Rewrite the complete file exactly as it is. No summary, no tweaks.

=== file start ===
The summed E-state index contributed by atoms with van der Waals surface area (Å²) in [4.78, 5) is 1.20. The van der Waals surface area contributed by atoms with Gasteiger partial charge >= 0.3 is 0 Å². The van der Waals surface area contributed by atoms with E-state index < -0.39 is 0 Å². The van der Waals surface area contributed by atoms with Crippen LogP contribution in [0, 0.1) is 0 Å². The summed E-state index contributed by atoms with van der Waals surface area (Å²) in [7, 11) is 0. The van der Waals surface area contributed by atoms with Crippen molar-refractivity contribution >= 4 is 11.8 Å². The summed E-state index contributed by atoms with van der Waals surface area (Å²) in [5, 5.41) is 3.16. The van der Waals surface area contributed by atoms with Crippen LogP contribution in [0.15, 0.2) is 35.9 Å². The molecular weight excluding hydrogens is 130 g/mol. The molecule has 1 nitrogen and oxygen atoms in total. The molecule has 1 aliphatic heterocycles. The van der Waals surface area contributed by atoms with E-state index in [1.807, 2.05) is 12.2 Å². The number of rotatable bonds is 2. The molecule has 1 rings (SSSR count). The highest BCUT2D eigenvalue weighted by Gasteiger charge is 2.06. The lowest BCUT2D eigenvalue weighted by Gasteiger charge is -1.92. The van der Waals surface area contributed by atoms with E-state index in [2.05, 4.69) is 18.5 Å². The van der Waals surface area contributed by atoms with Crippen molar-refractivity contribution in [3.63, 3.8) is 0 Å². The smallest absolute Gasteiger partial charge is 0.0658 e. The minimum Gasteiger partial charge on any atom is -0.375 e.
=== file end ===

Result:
The summed E-state index contributed by atoms with van der Waals surface area (Å²) in [4.78, 5) is 1.20. The van der Waals surface area contributed by atoms with Gasteiger partial charge >= 0.3 is 0 Å². The van der Waals surface area contributed by atoms with E-state index < -0.39 is 0 Å². The van der Waals surface area contributed by atoms with Crippen LogP contribution in [0, 0.1) is 0 Å². The summed E-state index contributed by atoms with van der Waals surface area (Å²) in [7, 11) is 0. The van der Waals surface area contributed by atoms with Crippen molar-refractivity contribution >= 4 is 11.8 Å². The summed E-state index contributed by atoms with van der Waals surface area (Å²) in [5, 5.41) is 3.16. The van der Waals surface area contributed by atoms with Crippen LogP contribution in [0.15, 0.2) is 35.9 Å². The molecular weight excluding hydrogens is 130 g/mol. The molecule has 1 nitrogen and oxygen atoms in total. The molecule has 1 aliphatic heterocycles. The van der Waals surface area contributed by atoms with E-state index in [1.807, 2.05) is 12.2 Å². The number of rotatable bonds is 2. The molecule has 1 rings (SSSR count). The highest BCUT2D eigenvalue weighted by Gasteiger charge is 2.06. The lowest BCUT2D eigenvalue weighted by Gasteiger charge is -1.92. The van der Waals surface area contributed by atoms with E-state index in [2.05, 4.69) is 18.5 Å². The van der Waals surface area contributed by atoms with Crippen molar-refractivity contribution in [3.63, 3.8) is 0 Å². The smallest absolute Gasteiger partial charge is 0.0658 e. The minimum Gasteiger partial charge on any atom is -0.375 e.